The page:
“Okay!”

I got in and sat down on the bigger seat facing forward. Mom objected. “Dad and I get the bigger seats because we’re bigger.”

“But you freak out when the driver takes a sharp turn!” I objected. We had been in a rickshaw before…. She sat down on the seat- wasn’t like I didn’t warn her.

He swerved left where we were supposed to go strait. We were now on the wrong side of the large swamp like field that the freeway ran over. Going down the abandoned road full of potholes, we could see the station on the other side of the marshy area. It smelled horrible and continued to get worse as we went. We passed decaying buildings on either side. The station was soon obscured by the mass of windowless apartments. Soon after the road had turned into a dirt road, the guy pulled over. A man with frizzy, grease covered hair and missing teeth was standing in the alley next to us. We were close enough to see his missing teeth and the bandages wrapped around his hands. The rickshaw driver hollered to the man and mom grabbed my arm and continued to squeeze it like she did when a car came to close to us on the street. The man walked closer to us and pointed the way we’d been going.

The man continued on the bumpy road until we started to doubt the route again. Dad was now checking his watch at least 6 times ever minute and announcing the glum results to us every half a minute now. We came upon 2 people this time. Our driver was obviously lost. The monotonous clucking (for it was more like a clucking then a ticking) abruptly halted for the moment as we slid to a stop. The man once again, shouted something at the 2 workers standing in front of a dirt road leading across the swamp. The man pointed across the dirt road. Mom brought her hand to her forehead and whispered “Oh god…” as she shook here head. So of course the man jerks the dilapidated cart onto this dirt road in the middle of who knows where, and we cross the smelly swamp. Litter gathers in clumps in the damp grass like flies in a swarm. The man lights a cigarette and I am so close to phoebe that I can feel her gagging. We cross the swamp to find ourselves next to the freeway. Dad looked at his watch and mumbled something.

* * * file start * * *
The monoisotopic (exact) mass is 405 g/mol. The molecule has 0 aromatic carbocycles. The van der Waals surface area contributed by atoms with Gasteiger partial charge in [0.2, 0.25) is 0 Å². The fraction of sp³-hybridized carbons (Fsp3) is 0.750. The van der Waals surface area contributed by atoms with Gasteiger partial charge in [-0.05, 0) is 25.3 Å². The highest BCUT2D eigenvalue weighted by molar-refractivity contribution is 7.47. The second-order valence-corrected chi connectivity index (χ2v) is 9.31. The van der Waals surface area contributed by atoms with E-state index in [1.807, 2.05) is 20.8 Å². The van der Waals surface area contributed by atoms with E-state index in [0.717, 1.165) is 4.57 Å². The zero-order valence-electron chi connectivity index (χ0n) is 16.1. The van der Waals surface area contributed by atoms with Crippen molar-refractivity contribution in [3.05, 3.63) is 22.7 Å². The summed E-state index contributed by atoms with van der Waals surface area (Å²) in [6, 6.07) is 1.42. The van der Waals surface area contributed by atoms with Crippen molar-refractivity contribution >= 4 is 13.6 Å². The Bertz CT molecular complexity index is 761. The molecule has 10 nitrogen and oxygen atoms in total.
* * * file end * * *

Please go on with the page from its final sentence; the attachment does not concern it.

For the third time, the man pulls over onto the side of the road and asks for directions, this time from a family of 3. Just like every other child that we’ve seen at the age of 7-ish the little girl leaned out towards us and slowly said, “hello, welcome to Beijing.” I smiled and said “thank you” back. The girl instantly realized what she’d done and ran behind her mother. The man pointed to the freeway and my mom mumbled something along the lines of Oh god again.

So the rickshaw man grunted and then turned the rickshaw on. He went onto the freeway. The rickshaw was going at a good 40 mph and mom had put her leg up between me and the gaping area where there was no door. Everyone’s hair was whipping around and mom started screaming. We were bouncing up and down when suddenly a siren came from behind us. The man cursed and increased speed to the fastest the little rickshaw had probably ever gone in its life. We were avoiding cars left and right. And at this precise moment dad decided to check his watch again. The rickshaw man took a quick leap and bounded over the foot high sidewalk separating the pedestrian/bike lane from the regular lane. The rickshaw driver continued cursing as the police car went to the “official” entrance to the pedestrian lane. We swerved though stalls, dodged a truck unloading fruit, and almost ran over quite a few people while going about 60 mph. Mom started screaming “LET US OUT LET US OUT!” and then we zoomed right past the station and onto the pedestrian over pass.

Phoebe screamed over the wind, “SHOULD WE JUMP!?”
“NO WE’LL KILL OURSELVES!”

“BUT TESSA HAS NINJA POWERS!”

“TESSA JUST BELIEVES SHE HAS NINJA POWERS- THEY AREN’T REAL!” I couldn’t tell who was shouting it but it sure made Phoebe shut up. I am still very annoyed with whoever said that though- for I have repeatedly tried to convince myself that I could become a ninja and we all know that full support from parents is the best assistance in a child’s choice of career.

Dad yanked the money out of his pocket and shoved it in the drivers face. Mom continued to repeat, “someone’s gonna get hurt! Hold on as tight as possible! We’re gonna die! Someone’s gonna get hurt!”